How this ‘Count the Kicks’ app saved the life of our newborn How this ‘Count the Kicks’ app saved the life of our newborn
A simple phone have is to thank for the recent events involving a child’s life in Iowa DES MOINES — The Count the Kicks app... How this ‘Count the Kicks’ app saved the life of our newborn

A simple phone have is to thank for the recent events involving a child’s life in Iowa

DES MOINES — The Count the Kicks app on this Iowa mom’s phone is no game — it’s a lifesaver.

Without it, Emily Eekhoff probably would have buried her baby girl three weeks ago instead of cuddling her in front of TV cameras at Des Moines’ Mercy Medical Center on Tuesday.

The app helps women keep track of how active their babies are in the last three months of pregnancy. A sudden lack of activity can indicate dangerous complications. That’s exactly what happened in Eekhoff’s case.

“I think God was looking out for us that day, and we had tools to know when to come in and get help when we needed it,” Eekhoff, 26, said Tuesday.

The Count the Kicks program was created by five Iowa women who suffered stillbirths. The program encourages women in the third trimester of pregnancy to measure how long it takes them to feel 10 kicks. It offers a free downloadable app for Apple and Android phones, to help mothers keep track of their results.

Stillbirth is the loss of a baby before or during delivery generally after 20 weeks of pregnancy, according to the U.S. Centers for Disease Control and Prevention. About 24,000 babies are stillborn in the U.S. each year, which effects about 1% of all U.S. pregnancies, the CDC said.

Eekhoff used the app to follow her baby’s movements in her second pregnancy. It usually took less than 10 minutes for her to feel 10 kicks. But when she sat down to count kicks May 30, she could hardly feel any.

“Even the kicks I felt were soft, subtle — not normal,” she said.

She tried several times to feel for kicks, using techniques suggested by the group to encourage a baby to move. But she still felt little activity. When her husband, Jeremy, came home from work, she told him of her concerns. They decided to head to Mercy, where tests quickly confirmed that her baby was in trouble. A doctor performed an emergency cesarean section, lifted the baby out — and found that she had her umbilical cord wrapped three times around her neck.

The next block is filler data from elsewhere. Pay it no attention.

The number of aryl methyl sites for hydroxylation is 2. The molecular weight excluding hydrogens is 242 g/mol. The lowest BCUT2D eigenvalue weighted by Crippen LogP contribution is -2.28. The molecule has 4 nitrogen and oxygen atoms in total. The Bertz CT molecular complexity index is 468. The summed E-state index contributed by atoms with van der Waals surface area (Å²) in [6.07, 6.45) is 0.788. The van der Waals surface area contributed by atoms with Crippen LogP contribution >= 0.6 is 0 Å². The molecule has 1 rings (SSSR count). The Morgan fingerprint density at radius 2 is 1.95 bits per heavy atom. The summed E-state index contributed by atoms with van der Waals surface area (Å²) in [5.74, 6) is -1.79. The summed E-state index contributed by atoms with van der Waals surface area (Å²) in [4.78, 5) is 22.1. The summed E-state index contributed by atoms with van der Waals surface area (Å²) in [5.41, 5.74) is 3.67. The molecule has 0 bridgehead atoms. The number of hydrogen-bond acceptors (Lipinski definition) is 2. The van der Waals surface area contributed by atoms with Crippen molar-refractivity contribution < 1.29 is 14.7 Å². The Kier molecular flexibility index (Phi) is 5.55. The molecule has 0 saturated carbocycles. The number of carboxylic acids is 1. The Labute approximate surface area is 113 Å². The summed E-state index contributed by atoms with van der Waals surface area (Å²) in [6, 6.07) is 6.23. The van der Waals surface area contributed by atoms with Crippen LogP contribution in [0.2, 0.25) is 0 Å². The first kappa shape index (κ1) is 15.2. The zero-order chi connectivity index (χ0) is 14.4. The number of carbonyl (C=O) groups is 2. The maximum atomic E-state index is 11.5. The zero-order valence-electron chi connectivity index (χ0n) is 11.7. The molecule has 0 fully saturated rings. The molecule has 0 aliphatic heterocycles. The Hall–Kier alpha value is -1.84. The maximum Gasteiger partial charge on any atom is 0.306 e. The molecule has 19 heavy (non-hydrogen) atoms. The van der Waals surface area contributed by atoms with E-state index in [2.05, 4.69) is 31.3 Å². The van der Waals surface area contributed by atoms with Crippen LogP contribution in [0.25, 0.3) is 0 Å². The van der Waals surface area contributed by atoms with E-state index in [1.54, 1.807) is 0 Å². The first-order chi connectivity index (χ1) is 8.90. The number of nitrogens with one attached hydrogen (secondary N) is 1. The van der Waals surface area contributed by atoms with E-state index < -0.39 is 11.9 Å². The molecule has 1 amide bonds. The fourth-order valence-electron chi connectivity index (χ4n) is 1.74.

Dr. Neil Mandsager, a physician who specializes in high-risk pregnancies, said Tuesday that the baby, Ruby, probably would have died within a day if her mom hadn’t noticed she was barely moving.

Instead, Ruby was born healthy at 33 weeks and five days, about six weeks short of the standard 40 weeks. She weighed in at 4 pounds, 3 ounces, and had to spend 20 days in the neonatal intensive care unit, but she’s healthy. The newborn slept through Tuesday’s news conference, which was fine by all in attendance, including her parents and her 2-year-old brother, Liam.

Eekhoff said she also used the Count the Kicks app to check on Liam’s progress during her previous pregnancy. It seemed like such a common-sense thing to do. She figured mothers everywhere were doing it too. She didn’t realize the project had started in Iowa.

“This app has allowed us to reach moms everywhere. We are reaching moms as far away as Russia, the South Pacific, the Middle East,” said Emily Price, executive director of the organization. “We have about 3,000 new app downloads every single month.”

Price, a former TV reporter, has recounted the way the project saved her baby boy in 2010. She noted the project has gained particular attention in Iowa, where its founders included state Sen. Janet Petersen of Des Moines. The program’s popularity in Iowa may be part of the reason the state has seen a 26% decline in stillbirth rates in the last five years, while the rate in the rest of the country has remained steady, Price said.

“If we can reduce the entire country’s stillbirth rate by 26%, as we’ve done here in Iowa, we will save more than 6,000 babies every single year,” she said. “That’s 6,000 families who will have been saved from the heartache of losing their child.”

 

 

Source: USA Today

Nkasiobi Chukwu

  • Courtney

    2017-06-22 #1 Author

    Counting kicks are soooooo important! No matter how insignificant it may seem, if you are concerned, go to the hospital!!

    Reply

  • Shelia Jackson

    2017-06-22 #2 Author

    This is very important if I wouldn’t have counted mines I wouldn’t have known that he wasn’t moving enough and I wouldn’t be blessed with the love of my life.

    Reply

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